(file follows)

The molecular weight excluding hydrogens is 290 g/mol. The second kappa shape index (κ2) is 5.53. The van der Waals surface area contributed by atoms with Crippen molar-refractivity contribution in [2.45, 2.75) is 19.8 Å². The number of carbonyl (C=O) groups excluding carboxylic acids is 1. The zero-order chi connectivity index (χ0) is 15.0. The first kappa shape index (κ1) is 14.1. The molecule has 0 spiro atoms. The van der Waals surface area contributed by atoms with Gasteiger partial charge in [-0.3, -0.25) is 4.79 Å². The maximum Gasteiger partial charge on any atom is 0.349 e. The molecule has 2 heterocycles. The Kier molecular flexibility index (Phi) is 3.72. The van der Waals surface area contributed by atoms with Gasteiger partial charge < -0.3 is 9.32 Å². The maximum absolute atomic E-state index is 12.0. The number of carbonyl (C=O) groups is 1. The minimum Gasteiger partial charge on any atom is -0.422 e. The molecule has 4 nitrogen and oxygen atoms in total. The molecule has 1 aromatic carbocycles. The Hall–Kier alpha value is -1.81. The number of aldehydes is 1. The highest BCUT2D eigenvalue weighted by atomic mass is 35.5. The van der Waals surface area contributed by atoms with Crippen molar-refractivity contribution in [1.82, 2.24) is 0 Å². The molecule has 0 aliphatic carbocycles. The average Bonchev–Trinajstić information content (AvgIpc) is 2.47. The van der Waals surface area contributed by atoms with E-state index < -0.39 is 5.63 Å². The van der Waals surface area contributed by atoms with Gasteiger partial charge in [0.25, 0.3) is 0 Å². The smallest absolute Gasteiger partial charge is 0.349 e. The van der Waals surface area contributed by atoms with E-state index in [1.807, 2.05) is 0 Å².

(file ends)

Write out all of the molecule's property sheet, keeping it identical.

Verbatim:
The molecular weight excluding hydrogens is 290 g/mol. The second kappa shape index (κ2) is 5.53. The van der Waals surface area contributed by atoms with Crippen molar-refractivity contribution in [2.45, 2.75) is 19.8 Å². The number of carbonyl (C=O) groups excluding carboxylic acids is 1. The zero-order chi connectivity index (χ0) is 15.0. The first kappa shape index (κ1) is 14.1. The molecule has 0 spiro atoms. The van der Waals surface area contributed by atoms with Gasteiger partial charge in [-0.3, -0.25) is 4.79 Å². The maximum Gasteiger partial charge on any atom is 0.349 e. The molecule has 2 heterocycles. The Kier molecular flexibility index (Phi) is 3.72. The van der Waals surface area contributed by atoms with Gasteiger partial charge < -0.3 is 9.32 Å². The maximum absolute atomic E-state index is 12.0. The number of carbonyl (C=O) groups is 1. The minimum Gasteiger partial charge on any atom is -0.422 e. The molecule has 4 nitrogen and oxygen atoms in total. The molecule has 1 aromatic carbocycles. The Hall–Kier alpha value is -1.81. The number of aldehydes is 1. The highest BCUT2D eigenvalue weighted by atomic mass is 35.5. The van der Waals surface area contributed by atoms with Crippen molar-refractivity contribution in [1.82, 2.24) is 0 Å². The molecule has 0 aliphatic carbocycles. The average Bonchev–Trinajstić information content (AvgIpc) is 2.47. The van der Waals surface area contributed by atoms with E-state index < -0.39 is 5.63 Å². The van der Waals surface area contributed by atoms with Gasteiger partial charge in [0.25, 0.3) is 0 Å². The smallest absolute Gasteiger partial charge is 0.349 e. The van der Waals surface area contributed by atoms with E-state index in [1.807, 2.05) is 0 Å².